Kristian Winfield: Imperfectly perfect All-Star process ensures NBA always wins

Kristian Winfield, New York Daily News on

Published in Basketball

NEW YORK — It’s like the tweet Kevin Durant sent and then deleted: “Everyone can’t go.”

As usual, the NBA announced its All-Star starters and reserves, and as usual, there’s mass panic about who made it and, more importantly, who didn’t. That, in and of itself, is a win for a league that makes money, just like everyone in the entertainment business, on the attention people spend on its product.

The All-Star voting process is imperfectly perfect, after all, are there really any egregious omissions from the year’s event? All of the league’s premier and healthy faces have been voted into the March 7 event in Atlanta, with the exception of Hawks star Trae Young, who still must prove he can win games, not just hit deep 3s.

But that should be the standard for everyone, not just Young. Orlando Magic center Nikola Vucevic, for example, is an All-Star for the second time, taking his game to new heights and setting a career-high scoring output (23.9 ppg). The Magic, however, have a worse record than the Hawks.

Meanwhile, the Pacers were not awarded an All-Star despite owning the Eastern Conference’s fourth-best record. Domantas Sabonis, who is averaging career-highs across the board, was easily deserving of a spot. Sabonis’ omission is the most glaring: The Pacers deserve an All-Star more than the Magic

There’s also the league’s conundrum: Which teams deserve three All-Stars? The Nets will send Kevin Durant and Kyrie Irving as All-Star starters and James Harden as a reserve. The three are all well-deserving of All-Star nods.

But the Nets didn’t have the best record in the league, let alone in their conference, when the reserves were announced. The Utah Jazz, Philadelphia 76ers, Los Angeles Clippers and Lakers each had more wins and fewer losses than the Nets at the time rosters were announced.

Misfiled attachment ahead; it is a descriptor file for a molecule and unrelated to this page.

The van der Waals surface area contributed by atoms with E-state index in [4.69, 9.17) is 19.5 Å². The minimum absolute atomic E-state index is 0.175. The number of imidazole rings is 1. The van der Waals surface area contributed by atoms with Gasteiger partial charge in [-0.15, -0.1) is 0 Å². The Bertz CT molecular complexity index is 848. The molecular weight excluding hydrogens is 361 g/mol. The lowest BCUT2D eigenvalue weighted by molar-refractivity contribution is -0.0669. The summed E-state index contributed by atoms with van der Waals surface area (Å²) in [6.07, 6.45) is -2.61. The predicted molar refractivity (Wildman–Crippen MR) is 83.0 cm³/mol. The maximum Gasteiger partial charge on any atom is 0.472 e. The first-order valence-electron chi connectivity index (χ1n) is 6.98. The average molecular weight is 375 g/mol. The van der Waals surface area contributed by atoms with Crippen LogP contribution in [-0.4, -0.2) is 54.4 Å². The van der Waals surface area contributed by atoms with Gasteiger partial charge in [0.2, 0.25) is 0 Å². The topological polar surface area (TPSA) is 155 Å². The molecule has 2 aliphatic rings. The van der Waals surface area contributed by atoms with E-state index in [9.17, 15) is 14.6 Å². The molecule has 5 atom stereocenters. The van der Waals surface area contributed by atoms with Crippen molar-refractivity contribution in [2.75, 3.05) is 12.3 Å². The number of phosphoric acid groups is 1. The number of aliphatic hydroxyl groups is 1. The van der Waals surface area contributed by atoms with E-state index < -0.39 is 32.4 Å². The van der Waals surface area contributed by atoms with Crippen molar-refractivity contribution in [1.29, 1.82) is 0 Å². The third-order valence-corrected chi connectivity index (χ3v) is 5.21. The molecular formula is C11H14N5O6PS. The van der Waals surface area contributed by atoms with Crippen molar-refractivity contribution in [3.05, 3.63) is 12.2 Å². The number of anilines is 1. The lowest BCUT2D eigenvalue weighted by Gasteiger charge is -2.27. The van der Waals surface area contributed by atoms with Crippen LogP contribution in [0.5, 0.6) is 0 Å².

Newsflash: A record doesn’t make an All-Star. And as we learned from Young’s snub, nor does singular talent, and no team has three better players at their disposal than the Nets do in their three stars.

Sorry, Tobias Harris. You’re having an exceptional season, but it doesn’t make you an All-Star over Jayson Tatum, Ben Simmons or Julius Randle, who has single-handedly revitalized the Knicks thanks to the team’s deft hire of Tom Thibodeau as head coach. The same can be said of Mike Conley, the Jazz point guard and perennial All-Star snub, who will always be one of the league’s most overlooked and underrated players. But he is not an All-Star because, well, he’s not an All-Star, even if the Jazz have the best record in basketball.

Expanding the number of All-Stars won’t help: You can expand the teams to 50 players each, and the 51st will feel slighted and have a snub campaign. There is one solution the league could explore: Put its All-Star money where its positionless mouth is. Nobody really cares if you have three frontcourt players or four backcourt players. Twos are playing the five, fives are running the point, and the All-Star game should reflect the league’s versatility.

Even still, people are going to find a reason to complain about their favorite player not being named. You can’t complain that Devin Booker should be an All-Star, then in the same breath, as he’s named a replacement for the injured Anthony Davis, be mad that Conley didn’t get in.

As Durant said, everyone can’t go, and it’s an imperfectly perfect system that ensures the NBA will always win during the All-Star break.

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